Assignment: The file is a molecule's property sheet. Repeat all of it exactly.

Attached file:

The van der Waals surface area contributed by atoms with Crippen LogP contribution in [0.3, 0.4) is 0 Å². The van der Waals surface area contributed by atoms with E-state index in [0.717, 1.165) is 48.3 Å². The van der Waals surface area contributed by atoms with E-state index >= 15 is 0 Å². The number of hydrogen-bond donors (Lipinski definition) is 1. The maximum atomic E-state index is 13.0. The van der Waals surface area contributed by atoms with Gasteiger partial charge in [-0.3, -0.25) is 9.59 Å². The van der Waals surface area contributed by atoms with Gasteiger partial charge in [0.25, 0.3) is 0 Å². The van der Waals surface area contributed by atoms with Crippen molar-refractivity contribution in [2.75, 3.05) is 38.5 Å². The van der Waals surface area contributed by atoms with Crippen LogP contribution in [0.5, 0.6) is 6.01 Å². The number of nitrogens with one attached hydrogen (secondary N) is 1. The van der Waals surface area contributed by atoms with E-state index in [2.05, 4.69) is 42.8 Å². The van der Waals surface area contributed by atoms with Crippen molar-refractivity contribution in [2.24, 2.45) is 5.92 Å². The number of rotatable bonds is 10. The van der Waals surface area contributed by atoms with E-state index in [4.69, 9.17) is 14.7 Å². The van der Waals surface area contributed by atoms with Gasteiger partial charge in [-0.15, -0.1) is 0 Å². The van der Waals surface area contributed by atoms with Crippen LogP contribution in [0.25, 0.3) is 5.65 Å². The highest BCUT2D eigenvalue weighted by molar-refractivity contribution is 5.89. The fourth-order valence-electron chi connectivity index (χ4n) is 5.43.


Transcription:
The van der Waals surface area contributed by atoms with Crippen LogP contribution in [0.3, 0.4) is 0 Å². The van der Waals surface area contributed by atoms with E-state index in [0.717, 1.165) is 48.3 Å². The van der Waals surface area contributed by atoms with E-state index >= 15 is 0 Å². The number of hydrogen-bond donors (Lipinski definition) is 1. The maximum atomic E-state index is 13.0. The van der Waals surface area contributed by atoms with Gasteiger partial charge in [-0.3, -0.25) is 9.59 Å². The van der Waals surface area contributed by atoms with Gasteiger partial charge in [0.25, 0.3) is 0 Å². The van der Waals surface area contributed by atoms with Crippen molar-refractivity contribution in [2.75, 3.05) is 38.5 Å². The van der Waals surface area contributed by atoms with Crippen LogP contribution in [0.5, 0.6) is 6.01 Å². The number of nitrogens with one attached hydrogen (secondary N) is 1. The van der Waals surface area contributed by atoms with E-state index in [2.05, 4.69) is 42.8 Å². The van der Waals surface area contributed by atoms with Crippen molar-refractivity contribution in [2.24, 2.45) is 5.92 Å². The number of rotatable bonds is 10. The van der Waals surface area contributed by atoms with E-state index in [4.69, 9.17) is 14.7 Å². The van der Waals surface area contributed by atoms with Gasteiger partial charge in [-0.15, -0.1) is 0 Å². The van der Waals surface area contributed by atoms with Crippen LogP contribution in [0.25, 0.3) is 5.65 Å². The highest BCUT2D eigenvalue weighted by molar-refractivity contribution is 5.89. The fourth-order valence-electron chi connectivity index (χ4n) is 5.43.